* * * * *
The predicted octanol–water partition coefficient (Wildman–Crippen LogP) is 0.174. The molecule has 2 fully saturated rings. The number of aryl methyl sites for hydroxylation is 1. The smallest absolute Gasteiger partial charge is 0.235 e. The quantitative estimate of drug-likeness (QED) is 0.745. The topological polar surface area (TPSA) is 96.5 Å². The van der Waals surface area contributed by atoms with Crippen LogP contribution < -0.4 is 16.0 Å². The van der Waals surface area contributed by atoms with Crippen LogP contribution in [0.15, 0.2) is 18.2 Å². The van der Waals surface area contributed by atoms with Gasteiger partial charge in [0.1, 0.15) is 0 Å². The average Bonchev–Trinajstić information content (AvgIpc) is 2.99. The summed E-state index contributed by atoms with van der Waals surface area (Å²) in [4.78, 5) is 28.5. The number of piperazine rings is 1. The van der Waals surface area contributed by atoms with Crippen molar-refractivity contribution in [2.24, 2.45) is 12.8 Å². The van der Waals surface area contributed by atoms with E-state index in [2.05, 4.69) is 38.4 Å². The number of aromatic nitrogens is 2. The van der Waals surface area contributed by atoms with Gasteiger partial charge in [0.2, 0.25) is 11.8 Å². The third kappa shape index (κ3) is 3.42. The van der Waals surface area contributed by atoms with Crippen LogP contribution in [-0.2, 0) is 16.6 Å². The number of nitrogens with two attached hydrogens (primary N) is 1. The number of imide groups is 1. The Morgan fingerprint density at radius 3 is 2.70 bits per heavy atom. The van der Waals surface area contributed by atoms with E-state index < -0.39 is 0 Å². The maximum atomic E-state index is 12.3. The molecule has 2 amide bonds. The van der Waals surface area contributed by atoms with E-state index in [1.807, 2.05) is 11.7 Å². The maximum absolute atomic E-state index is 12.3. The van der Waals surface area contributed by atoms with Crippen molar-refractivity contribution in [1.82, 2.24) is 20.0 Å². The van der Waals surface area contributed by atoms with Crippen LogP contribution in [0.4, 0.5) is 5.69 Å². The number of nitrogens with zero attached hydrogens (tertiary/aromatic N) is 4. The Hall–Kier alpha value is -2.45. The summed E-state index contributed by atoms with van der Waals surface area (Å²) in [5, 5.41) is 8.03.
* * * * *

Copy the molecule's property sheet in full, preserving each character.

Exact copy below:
The predicted octanol–water partition coefficient (Wildman–Crippen LogP) is 0.174. The molecule has 2 fully saturated rings. The number of aryl methyl sites for hydroxylation is 1. The smallest absolute Gasteiger partial charge is 0.235 e. The quantitative estimate of drug-likeness (QED) is 0.745. The topological polar surface area (TPSA) is 96.5 Å². The van der Waals surface area contributed by atoms with Crippen LogP contribution < -0.4 is 16.0 Å². The van der Waals surface area contributed by atoms with Crippen LogP contribution in [0.15, 0.2) is 18.2 Å². The van der Waals surface area contributed by atoms with Gasteiger partial charge in [0.1, 0.15) is 0 Å². The average Bonchev–Trinajstić information content (AvgIpc) is 2.99. The summed E-state index contributed by atoms with van der Waals surface area (Å²) in [4.78, 5) is 28.5. The number of piperazine rings is 1. The van der Waals surface area contributed by atoms with Crippen molar-refractivity contribution in [2.24, 2.45) is 12.8 Å². The van der Waals surface area contributed by atoms with E-state index in [2.05, 4.69) is 38.4 Å². The number of aromatic nitrogens is 2. The van der Waals surface area contributed by atoms with Gasteiger partial charge in [0.2, 0.25) is 11.8 Å². The third kappa shape index (κ3) is 3.42. The van der Waals surface area contributed by atoms with Crippen LogP contribution in [-0.2, 0) is 16.6 Å². The number of nitrogens with two attached hydrogens (primary N) is 1. The number of imide groups is 1. The Morgan fingerprint density at radius 3 is 2.70 bits per heavy atom. The van der Waals surface area contributed by atoms with E-state index < -0.39 is 0 Å². The maximum atomic E-state index is 12.3. The molecule has 2 amide bonds. The van der Waals surface area contributed by atoms with E-state index in [1.807, 2.05) is 11.7 Å². The maximum absolute atomic E-state index is 12.3. The van der Waals surface area contributed by atoms with Crippen molar-refractivity contribution in [1.82, 2.24) is 20.0 Å². The van der Waals surface area contributed by atoms with Crippen LogP contribution in [0.4, 0.5) is 5.69 Å². The number of nitrogens with zero attached hydrogens (tertiary/aromatic N) is 4. The Hall–Kier alpha value is -2.45. The summed E-state index contributed by atoms with van der Waals surface area (Å²) in [5, 5.41) is 8.03.